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The Trinity Voice

The student news site of Trinity Preparatory School

The Trinity Voice

The student news site of Trinity Preparatory School

The Trinity Voice

Mission Failure

Reasons against colonizing Mars
Sam Miller

As glaciers retreat, sea levels rise and global temperatures continue to reach new heights, humans have started to wonder whether Earth is past redemption. For many, the solution to climate change is no longer reducing our carbon footprint or plastic consumption, but rather abandoning ship entirely.

Elon Musk, founder and CEO of SpaceX, believes that the only way to ensure the survival of humanity against climate change is to relocate portions of our population to Mars.

“We don’t want to be one of those single planet species; we want to be a multi-planet species,” Musk said in a speech at the launch of the SpaceX Crew-2 mission in April of 2021.

What 20 years ago seemed like the plot of a good sci-fi comic may soon become a reality. As CNBC in April 2021 reported, Musk predicts that SpaceX will land humans on Mars by 2026.

This solution, however, won’t come without severe environmental and ethical consequences that beg the question of whether or not we should colonize mars regardless of feasibility.


A 2022 study conducted by the National Oceanic and Atmospheric Administration (NOAA) has found that significant increases in spaceflight during coming years may damage the ozone layer beyond repair.

Kerosene-burning rocket engines release exhaust containing black carbon into the stratosphere. These hydrocarbons then deplete the protective ozone layer that surrounds Earth.

The research team at NOAA used a climate model to predict the impacts of releasing 10,000 metric tons of soot into the stratosphere per year for 50 years. For reference, an estimated 1,000 metric tons of exhaust are currently emitted each year. Their conclusion was startling: under these circumstances, annual temperatures in the stratosphere would rise by 1ºF to 4ºF, and the ozone abundance in the poles would deplete significantly.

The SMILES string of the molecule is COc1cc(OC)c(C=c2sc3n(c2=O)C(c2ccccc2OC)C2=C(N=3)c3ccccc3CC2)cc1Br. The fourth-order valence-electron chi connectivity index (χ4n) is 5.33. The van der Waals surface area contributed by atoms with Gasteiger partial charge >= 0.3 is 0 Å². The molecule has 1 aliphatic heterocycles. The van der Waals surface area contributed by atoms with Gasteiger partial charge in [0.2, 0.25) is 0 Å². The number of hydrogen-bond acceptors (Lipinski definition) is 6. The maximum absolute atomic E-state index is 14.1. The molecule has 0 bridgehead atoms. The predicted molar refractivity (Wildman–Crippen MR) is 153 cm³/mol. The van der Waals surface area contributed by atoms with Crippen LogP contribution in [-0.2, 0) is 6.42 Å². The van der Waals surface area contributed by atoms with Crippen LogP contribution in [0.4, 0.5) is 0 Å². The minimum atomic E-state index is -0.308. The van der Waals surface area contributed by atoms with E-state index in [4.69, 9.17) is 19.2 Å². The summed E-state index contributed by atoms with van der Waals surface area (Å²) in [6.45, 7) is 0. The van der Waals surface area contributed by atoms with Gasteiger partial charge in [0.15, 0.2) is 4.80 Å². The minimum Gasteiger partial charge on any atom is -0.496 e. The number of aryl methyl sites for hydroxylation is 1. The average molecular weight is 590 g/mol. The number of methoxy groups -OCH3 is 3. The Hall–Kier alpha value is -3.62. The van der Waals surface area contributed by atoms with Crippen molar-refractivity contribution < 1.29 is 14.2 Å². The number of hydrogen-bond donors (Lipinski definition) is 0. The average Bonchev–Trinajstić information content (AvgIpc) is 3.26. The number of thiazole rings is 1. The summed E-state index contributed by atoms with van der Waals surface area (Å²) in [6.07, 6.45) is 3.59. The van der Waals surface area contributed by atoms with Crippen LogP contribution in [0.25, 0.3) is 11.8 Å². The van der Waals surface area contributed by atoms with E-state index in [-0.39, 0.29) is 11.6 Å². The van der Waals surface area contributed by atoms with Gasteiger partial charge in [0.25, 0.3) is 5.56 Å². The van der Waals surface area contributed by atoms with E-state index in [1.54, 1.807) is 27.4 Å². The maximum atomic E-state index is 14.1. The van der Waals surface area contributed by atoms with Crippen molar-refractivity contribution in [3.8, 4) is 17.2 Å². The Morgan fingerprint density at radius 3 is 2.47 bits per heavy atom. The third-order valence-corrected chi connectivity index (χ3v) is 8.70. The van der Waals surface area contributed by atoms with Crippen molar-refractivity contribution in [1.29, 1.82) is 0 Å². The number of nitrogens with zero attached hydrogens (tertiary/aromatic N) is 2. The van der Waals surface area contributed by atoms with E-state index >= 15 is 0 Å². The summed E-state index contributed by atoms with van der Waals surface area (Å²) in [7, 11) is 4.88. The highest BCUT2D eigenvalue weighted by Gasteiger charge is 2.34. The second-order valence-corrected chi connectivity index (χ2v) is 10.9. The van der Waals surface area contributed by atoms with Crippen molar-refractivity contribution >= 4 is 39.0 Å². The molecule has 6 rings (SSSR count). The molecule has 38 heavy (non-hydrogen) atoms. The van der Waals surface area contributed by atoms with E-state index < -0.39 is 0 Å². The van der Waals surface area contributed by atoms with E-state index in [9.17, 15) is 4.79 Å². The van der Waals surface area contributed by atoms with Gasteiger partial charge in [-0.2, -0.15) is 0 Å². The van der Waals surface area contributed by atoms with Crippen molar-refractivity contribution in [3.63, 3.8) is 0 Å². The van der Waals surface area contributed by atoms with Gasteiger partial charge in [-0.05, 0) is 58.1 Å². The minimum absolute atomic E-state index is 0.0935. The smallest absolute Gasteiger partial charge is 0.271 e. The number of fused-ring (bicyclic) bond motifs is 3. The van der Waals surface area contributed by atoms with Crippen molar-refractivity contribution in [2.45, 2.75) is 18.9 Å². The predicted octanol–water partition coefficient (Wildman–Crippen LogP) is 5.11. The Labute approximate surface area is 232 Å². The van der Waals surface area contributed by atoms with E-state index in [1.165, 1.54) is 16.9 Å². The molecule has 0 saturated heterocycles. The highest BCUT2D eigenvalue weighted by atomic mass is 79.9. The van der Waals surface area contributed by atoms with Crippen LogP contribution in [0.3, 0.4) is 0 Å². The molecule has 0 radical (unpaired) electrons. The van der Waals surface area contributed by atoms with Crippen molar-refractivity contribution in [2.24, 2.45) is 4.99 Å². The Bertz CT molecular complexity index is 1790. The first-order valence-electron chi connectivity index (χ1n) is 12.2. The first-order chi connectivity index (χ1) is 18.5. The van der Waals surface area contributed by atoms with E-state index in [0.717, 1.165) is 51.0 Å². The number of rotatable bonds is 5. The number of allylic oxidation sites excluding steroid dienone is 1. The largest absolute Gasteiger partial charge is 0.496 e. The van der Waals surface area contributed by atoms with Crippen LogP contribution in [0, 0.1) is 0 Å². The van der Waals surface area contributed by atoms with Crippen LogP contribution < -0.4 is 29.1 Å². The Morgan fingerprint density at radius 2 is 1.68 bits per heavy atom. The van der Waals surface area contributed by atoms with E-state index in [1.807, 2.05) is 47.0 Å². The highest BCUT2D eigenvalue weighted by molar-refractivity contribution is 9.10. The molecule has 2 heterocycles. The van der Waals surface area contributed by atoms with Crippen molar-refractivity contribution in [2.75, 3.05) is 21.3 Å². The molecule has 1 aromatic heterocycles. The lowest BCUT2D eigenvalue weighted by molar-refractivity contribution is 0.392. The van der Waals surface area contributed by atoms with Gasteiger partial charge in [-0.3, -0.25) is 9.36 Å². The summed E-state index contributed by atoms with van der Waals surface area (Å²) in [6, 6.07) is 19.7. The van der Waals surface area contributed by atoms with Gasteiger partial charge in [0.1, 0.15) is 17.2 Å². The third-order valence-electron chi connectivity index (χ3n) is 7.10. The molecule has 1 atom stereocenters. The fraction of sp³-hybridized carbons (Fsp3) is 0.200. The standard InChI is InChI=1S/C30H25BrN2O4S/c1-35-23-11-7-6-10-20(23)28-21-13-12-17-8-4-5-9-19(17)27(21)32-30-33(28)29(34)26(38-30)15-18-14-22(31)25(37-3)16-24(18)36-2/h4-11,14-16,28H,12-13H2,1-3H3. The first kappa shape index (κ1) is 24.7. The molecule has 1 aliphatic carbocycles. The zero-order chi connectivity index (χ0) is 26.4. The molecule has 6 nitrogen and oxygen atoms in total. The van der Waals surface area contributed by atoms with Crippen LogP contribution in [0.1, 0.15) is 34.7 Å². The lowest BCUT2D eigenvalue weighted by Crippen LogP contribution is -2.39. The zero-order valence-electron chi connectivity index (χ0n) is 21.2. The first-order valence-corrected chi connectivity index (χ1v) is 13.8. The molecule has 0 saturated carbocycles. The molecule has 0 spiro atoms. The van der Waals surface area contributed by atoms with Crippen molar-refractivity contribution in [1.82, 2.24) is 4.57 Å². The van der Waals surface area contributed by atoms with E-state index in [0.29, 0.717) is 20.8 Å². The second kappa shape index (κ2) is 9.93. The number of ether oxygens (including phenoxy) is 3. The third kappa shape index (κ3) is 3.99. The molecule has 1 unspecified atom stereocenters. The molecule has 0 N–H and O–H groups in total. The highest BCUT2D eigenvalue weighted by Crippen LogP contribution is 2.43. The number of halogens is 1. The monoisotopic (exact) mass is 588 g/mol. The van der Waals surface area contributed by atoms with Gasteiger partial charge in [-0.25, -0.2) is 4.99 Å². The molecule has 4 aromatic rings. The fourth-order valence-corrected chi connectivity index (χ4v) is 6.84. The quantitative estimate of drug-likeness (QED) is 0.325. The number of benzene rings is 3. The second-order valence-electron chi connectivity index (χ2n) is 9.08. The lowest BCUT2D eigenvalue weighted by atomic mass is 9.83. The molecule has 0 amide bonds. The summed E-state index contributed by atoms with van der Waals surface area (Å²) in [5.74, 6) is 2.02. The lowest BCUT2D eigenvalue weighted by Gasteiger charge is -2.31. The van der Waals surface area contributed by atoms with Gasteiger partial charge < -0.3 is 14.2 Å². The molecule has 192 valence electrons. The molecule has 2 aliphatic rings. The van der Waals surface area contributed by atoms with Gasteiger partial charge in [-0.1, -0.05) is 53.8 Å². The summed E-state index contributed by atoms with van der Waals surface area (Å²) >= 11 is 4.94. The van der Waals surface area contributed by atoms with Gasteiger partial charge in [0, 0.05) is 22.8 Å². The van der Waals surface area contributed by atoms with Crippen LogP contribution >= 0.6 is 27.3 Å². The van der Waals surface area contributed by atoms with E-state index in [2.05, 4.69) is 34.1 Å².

Such changes to Earth’s atmosphere would be deadly. The protective ozone layer that surrounds Earth shields organisms on the surface from harmful UV radiation that can cause cataracts, lead to skin cancer and damage agriculture. Increases in global temperature will be just as dangerous; effects of worsening climate change will likely include more frequent natural disasters, poor air quality, food shortages and rising sea levels.

A mass migration of humans to Mars would increase spaceflight activity at least ten-fold (the value used in NOAA’s climate model) if not more, meaning it will be impossible to move to Mars without condemning Earth. We will have to choose.


In February, NASA’s Curiosity rover found evidence of ancient water waves on Mars in the form of rippled rocks, renewing the age-old debate over whether or not aliens have ever existed on Mars’s surface.

“We see signs in Mars’ ancient rocks that liquid water did exist in the past, and the presence of possible metabolic energy sources, which means life could have developed there,” said Dr. Mitchell Shulte, Program Scientist with NASA’s Mars Exploration Program and Planetary Science Division. “We have not found any evidence of this yet, however.”

The uncertainties over life on Mars have emerged as a primary concern for philosophers and scientists researching Mars exploration and migration.

“If we find any life on Mars … we should maintain a completely hands-off attitude towards the planet,” said Dr. Ian Stoner, Saint Paul professor and author of the article “The Ethics of Terraforming: A Critical Survey of Six Arguments.”

In his article on terraforming, the “Earth-shaping” of a planet, Stoner warns about the dangers of recreating colonialist sentiments on Mars.